John Cody Vinci, PhD '13

John Cody Vinci.

Degree: PhD in Chemistry
 Professor Luis Colón
Thesis Title: “Fundamental Studies of Carbon-based Nanomaterials: Exploring the Interface Between Nanotechnology and Separation Science”

Describe the timeline of your professional life since graduation from UB.
After graduating from UB, I took off 5 weeks for relaxation and travel before starting work at AbbVie, a global biopharma company. I have been there for approximately 12 months as of Jan. 2015.

Describe your position and your responsibilities (i.e. What do you do?).
I work as a Senior Scientist within Process Research and Development, and we are responsible for developing the scientific understanding, control of impurities, synthetic route, and scale-up of active pharmaceutical ingredient syntheses to support clinical trials around the world as we advance drugs toward commercialization. As an analytical chemist, I am responsible for developing new methods to aid in process understanding and development. This includes analyzing starting material, intermediates, APIs, and impurities, such as low-level genotoxic impurities that must be controlled down to low levels. We also validate analytical methods and transfer them to AbbVie sites and third parties around the world as drugs approach commercialization, and we support regulatory filings and responses.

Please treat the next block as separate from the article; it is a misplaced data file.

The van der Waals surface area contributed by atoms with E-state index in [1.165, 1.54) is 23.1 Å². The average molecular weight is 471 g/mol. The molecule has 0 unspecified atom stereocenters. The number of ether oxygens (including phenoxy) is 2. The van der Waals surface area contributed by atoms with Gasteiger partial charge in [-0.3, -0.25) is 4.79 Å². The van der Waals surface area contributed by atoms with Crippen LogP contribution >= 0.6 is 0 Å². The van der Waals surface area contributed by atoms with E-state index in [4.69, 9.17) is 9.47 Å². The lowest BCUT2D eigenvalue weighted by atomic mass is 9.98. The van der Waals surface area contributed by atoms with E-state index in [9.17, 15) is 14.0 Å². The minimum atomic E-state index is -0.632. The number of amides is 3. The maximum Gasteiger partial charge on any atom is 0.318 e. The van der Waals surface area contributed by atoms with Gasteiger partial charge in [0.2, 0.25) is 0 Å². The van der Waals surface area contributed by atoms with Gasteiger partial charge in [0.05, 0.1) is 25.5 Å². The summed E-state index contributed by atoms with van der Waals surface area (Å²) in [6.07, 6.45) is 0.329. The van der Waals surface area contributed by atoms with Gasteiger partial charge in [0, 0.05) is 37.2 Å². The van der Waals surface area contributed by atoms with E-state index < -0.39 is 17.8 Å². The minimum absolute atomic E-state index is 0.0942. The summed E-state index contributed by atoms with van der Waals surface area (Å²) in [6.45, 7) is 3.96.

What in your experience at UB prepared you the most for your career?
While at UB, the practical application of my graduate work to my current career prepared me the most. While working on the chromatographic separation and application of carbon-based nanomaterials at UB, I received hands-on experience and developed a fundamental understanding of chromatographic instrumentation and technology. Although I did not work with drugs in graduate school, the instrumentation and theory was directly applicable to the day-to-day lab work at AbbVie.

Can you offer a few words of advice for current UB students?
Take advantage of every opportunity to collaborate and work with others while in school. If your opportunities to do so feel limited, create your own. For example, ask your peers in a different or related field if they’re interested in working together with you on a project or spend a day in their world to see what they do and try to get some hands on experience in their field. Forging professional relationships with people in multiple disciplines and gaining experiences and an understanding of different fields is invaluable for success in graduate school and a career. It allows you to see the bigger picture and be more effective at what you specialize in.